CHICAGO (Dow Jones)--Live cattle futures rose Monday after prices in cash cattle markets rose sharply last week and pointed to rising meat demand.
Cattle for October delivery rose 0.55 cent, or 0.5%, to $1.19 a pound in trading at the Chicago Mercantile Exchange. The CME December contract rose 0.35 cent, or 0.3%, to $1.186 a pound. September feeder cattle futures rose 0.05 cent, or essentially unchanged, to $1.3327 a pound.
Cash prices last week generally rose 4 to 5 cents a pound as owners were able to demand higher prices from meat packers.
Cash cattle prices appeared to rise faster than wholesale beef prices -- which are difficult to gauge due to thin government data -- so investors will be watching to see whether meat prices show supportive signals early this week. The next round of cash trading isn't likely to take place until Wednesday or later.
"The question will be, can we trade higher cash cattle again this week?" said Troy Vetterkind, president of Vetterkind Cattle Brokerage. "I think it is going to take a couple day's to figure that out," he said. "We will need to see how well beef moves...early this week."
The U.S. Department of Agriculture reported choice boxed beef prices Friday up 31 cents to $180.13 a hundred pounds. Select beef rose 50 cents to $171.29 a hundred pounds, and beef sales on the day were reported at 256 total loads.
In the broader picture, investors are watching to see whether meat demand from U.S. and foreign consumers can keep pace with an expected growth in supplies of animals in coming weeks and months. Feedlots and producers will have higher numbers of cattle to slaughter as they push through animals that drought-hit ranchers in the south hurried to sell earlier this summer.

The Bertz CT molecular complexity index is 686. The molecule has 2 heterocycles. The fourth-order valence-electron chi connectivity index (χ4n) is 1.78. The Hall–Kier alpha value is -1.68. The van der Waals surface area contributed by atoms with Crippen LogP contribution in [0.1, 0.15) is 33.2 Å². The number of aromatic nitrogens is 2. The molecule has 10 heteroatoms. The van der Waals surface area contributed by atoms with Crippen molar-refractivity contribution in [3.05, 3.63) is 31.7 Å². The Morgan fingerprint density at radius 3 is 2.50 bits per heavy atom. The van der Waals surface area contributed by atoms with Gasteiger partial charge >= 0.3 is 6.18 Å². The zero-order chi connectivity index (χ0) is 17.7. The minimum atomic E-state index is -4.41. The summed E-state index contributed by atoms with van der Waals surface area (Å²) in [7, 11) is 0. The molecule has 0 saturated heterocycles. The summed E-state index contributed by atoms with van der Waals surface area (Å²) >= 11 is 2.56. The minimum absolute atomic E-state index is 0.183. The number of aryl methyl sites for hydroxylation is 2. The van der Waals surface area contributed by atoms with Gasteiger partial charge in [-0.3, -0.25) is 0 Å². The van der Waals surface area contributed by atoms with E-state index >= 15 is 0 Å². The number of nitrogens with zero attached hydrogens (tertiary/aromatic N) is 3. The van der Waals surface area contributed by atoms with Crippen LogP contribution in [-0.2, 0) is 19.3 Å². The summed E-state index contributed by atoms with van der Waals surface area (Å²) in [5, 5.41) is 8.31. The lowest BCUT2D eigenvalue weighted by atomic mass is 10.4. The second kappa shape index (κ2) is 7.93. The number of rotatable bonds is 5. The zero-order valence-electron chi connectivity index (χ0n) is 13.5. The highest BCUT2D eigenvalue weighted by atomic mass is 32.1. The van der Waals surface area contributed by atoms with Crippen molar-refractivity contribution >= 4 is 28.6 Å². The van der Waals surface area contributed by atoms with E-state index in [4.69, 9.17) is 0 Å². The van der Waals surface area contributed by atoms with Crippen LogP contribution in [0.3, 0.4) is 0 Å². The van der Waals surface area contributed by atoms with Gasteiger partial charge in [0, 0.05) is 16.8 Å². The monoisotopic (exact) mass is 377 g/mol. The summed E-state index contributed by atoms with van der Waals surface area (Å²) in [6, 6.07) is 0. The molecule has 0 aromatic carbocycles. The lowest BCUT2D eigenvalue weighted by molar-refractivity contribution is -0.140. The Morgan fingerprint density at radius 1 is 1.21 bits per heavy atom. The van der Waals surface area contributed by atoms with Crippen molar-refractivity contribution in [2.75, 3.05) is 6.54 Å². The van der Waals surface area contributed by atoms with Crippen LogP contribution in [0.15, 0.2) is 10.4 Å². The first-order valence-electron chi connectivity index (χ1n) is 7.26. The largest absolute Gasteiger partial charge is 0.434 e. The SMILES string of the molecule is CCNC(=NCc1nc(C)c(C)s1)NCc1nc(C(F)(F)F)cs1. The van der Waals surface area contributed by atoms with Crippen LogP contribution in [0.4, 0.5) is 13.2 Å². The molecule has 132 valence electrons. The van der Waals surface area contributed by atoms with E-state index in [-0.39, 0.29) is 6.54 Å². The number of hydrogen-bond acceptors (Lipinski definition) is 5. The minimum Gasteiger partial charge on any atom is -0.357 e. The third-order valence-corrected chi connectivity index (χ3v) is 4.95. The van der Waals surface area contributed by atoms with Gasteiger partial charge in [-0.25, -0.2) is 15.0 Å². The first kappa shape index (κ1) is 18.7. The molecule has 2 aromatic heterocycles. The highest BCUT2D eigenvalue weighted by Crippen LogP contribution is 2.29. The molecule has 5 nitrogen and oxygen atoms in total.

Exports of beef, meanwhile, were up 27% over last year, from January through July, the government said last week.
The Plains cattle markets will be quiet throughout the day Monday following moderate to active trading on Friday that gave processors adequate supplies for most if not all of this week.
Cattle sales on Friday in the Texas Panhandle were from $1.17 to $1.18 a pound on a live basis, up four to five cents from the previous week. In Kansas, the reported range was from $1.16 to $1.18 but the majority of the cattle sold at $1.18, up five cents from a week ago.
Feedyards in Nebraska sold additional cattle Friday at $1.17 to $1.18 a pound on a live basis, following sales on Thursday at mostly $1.87 a pound dressed and $1.17 live. Sales there late Thursday afternoon were reported at mostly $1.87 a pound on a dressed basis, up from last week's trades at mainly $1.81 with a few at $1.82 a pound.
Some analysts said with processing margins tightening, unless beef prices rebound sharply this week, processors may trim their slaughter schedules. If so, that could reduce near-term demand for cattle, yet also be supportive for wholesale beef prices.
The latest HedgersEdge packer margin index was plus $13.25 a head, compared with $13.55 the previous day. This is an estimate of packer returns on cattle slaughtered and processed expressed in the form of an index.